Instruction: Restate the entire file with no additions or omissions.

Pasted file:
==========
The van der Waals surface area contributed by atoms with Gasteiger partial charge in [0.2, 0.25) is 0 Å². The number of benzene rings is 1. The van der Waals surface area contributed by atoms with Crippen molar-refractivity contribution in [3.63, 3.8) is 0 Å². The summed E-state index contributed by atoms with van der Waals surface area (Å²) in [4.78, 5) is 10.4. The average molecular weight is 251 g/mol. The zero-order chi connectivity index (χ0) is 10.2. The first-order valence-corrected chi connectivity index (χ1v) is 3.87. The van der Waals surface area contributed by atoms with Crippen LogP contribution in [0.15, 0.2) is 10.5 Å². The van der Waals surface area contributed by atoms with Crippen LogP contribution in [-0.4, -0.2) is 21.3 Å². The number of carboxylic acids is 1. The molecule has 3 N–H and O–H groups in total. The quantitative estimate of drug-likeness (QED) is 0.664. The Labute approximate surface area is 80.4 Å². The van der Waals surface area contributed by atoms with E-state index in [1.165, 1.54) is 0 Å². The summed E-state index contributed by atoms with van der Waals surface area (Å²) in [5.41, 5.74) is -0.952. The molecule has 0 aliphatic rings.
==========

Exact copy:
The van der Waals surface area contributed by atoms with Gasteiger partial charge in [0.2, 0.25) is 0 Å². The number of benzene rings is 1. The van der Waals surface area contributed by atoms with Crippen molar-refractivity contribution in [3.63, 3.8) is 0 Å². The summed E-state index contributed by atoms with van der Waals surface area (Å²) in [4.78, 5) is 10.4. The average molecular weight is 251 g/mol. The zero-order chi connectivity index (χ0) is 10.2. The first-order valence-corrected chi connectivity index (χ1v) is 3.87. The van der Waals surface area contributed by atoms with Crippen LogP contribution in [0.15, 0.2) is 10.5 Å². The van der Waals surface area contributed by atoms with Crippen LogP contribution in [-0.4, -0.2) is 21.3 Å². The number of carboxylic acids is 1. The molecule has 3 N–H and O–H groups in total. The quantitative estimate of drug-likeness (QED) is 0.664. The Labute approximate surface area is 80.4 Å². The van der Waals surface area contributed by atoms with E-state index in [1.165, 1.54) is 0 Å². The summed E-state index contributed by atoms with van der Waals surface area (Å²) in [5.41, 5.74) is -0.952. The molecule has 0 aliphatic rings.